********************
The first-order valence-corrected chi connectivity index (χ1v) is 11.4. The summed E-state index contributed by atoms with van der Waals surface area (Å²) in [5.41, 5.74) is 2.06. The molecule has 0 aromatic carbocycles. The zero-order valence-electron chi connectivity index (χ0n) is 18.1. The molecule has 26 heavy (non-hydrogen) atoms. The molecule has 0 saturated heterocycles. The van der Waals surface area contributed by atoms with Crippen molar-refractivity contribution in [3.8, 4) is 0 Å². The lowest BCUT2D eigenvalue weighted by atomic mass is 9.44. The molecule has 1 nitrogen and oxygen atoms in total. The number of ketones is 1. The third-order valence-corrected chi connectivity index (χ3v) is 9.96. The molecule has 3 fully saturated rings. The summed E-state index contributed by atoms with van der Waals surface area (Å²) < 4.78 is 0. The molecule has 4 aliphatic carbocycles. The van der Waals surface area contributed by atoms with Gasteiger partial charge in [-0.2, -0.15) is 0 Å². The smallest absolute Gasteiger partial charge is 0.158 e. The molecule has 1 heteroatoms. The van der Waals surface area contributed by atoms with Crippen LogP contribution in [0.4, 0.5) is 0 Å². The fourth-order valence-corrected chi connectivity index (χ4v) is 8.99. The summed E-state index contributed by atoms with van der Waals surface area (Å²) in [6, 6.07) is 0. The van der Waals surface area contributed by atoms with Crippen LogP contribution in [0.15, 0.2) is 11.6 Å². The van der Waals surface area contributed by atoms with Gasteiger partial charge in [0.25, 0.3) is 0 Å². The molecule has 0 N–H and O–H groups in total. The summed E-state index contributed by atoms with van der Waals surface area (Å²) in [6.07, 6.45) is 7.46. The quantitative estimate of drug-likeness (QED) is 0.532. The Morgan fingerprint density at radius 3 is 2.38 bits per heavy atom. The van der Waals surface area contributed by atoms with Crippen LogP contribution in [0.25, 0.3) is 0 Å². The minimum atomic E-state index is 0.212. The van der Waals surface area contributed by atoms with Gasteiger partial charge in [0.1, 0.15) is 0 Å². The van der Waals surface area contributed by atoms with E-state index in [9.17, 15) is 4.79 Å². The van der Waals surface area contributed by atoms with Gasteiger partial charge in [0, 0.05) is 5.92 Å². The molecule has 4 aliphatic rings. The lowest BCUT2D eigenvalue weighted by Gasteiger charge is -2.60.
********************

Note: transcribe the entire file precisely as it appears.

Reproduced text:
The first-order valence-corrected chi connectivity index (χ1v) is 11.4. The summed E-state index contributed by atoms with van der Waals surface area (Å²) in [5.41, 5.74) is 2.06. The molecule has 0 aromatic carbocycles. The zero-order valence-electron chi connectivity index (χ0n) is 18.1. The molecule has 26 heavy (non-hydrogen) atoms. The molecule has 0 saturated heterocycles. The van der Waals surface area contributed by atoms with Crippen molar-refractivity contribution in [3.8, 4) is 0 Å². The lowest BCUT2D eigenvalue weighted by atomic mass is 9.44. The molecule has 1 nitrogen and oxygen atoms in total. The number of ketones is 1. The third-order valence-corrected chi connectivity index (χ3v) is 9.96. The molecule has 3 fully saturated rings. The summed E-state index contributed by atoms with van der Waals surface area (Å²) < 4.78 is 0. The molecule has 4 aliphatic carbocycles. The van der Waals surface area contributed by atoms with Gasteiger partial charge in [-0.2, -0.15) is 0 Å². The smallest absolute Gasteiger partial charge is 0.158 e. The molecule has 1 heteroatoms. The van der Waals surface area contributed by atoms with Crippen LogP contribution in [0.4, 0.5) is 0 Å². The fourth-order valence-corrected chi connectivity index (χ4v) is 8.99. The summed E-state index contributed by atoms with van der Waals surface area (Å²) in [6, 6.07) is 0. The van der Waals surface area contributed by atoms with Crippen LogP contribution in [0.15, 0.2) is 11.6 Å². The van der Waals surface area contributed by atoms with Gasteiger partial charge in [0.25, 0.3) is 0 Å². The molecule has 0 N–H and O–H groups in total. The summed E-state index contributed by atoms with van der Waals surface area (Å²) in [6.07, 6.45) is 7.46. The quantitative estimate of drug-likeness (QED) is 0.532. The Morgan fingerprint density at radius 3 is 2.38 bits per heavy atom. The van der Waals surface area contributed by atoms with Crippen LogP contribution in [0.25, 0.3) is 0 Å². The minimum atomic E-state index is 0.212. The van der Waals surface area contributed by atoms with Gasteiger partial charge in [0.1, 0.15) is 0 Å². The van der Waals surface area contributed by atoms with E-state index in [9.17, 15) is 4.79 Å². The van der Waals surface area contributed by atoms with Gasteiger partial charge in [0, 0.05) is 5.92 Å². The molecule has 4 aliphatic rings. The lowest BCUT2D eigenvalue weighted by Gasteiger charge is -2.60.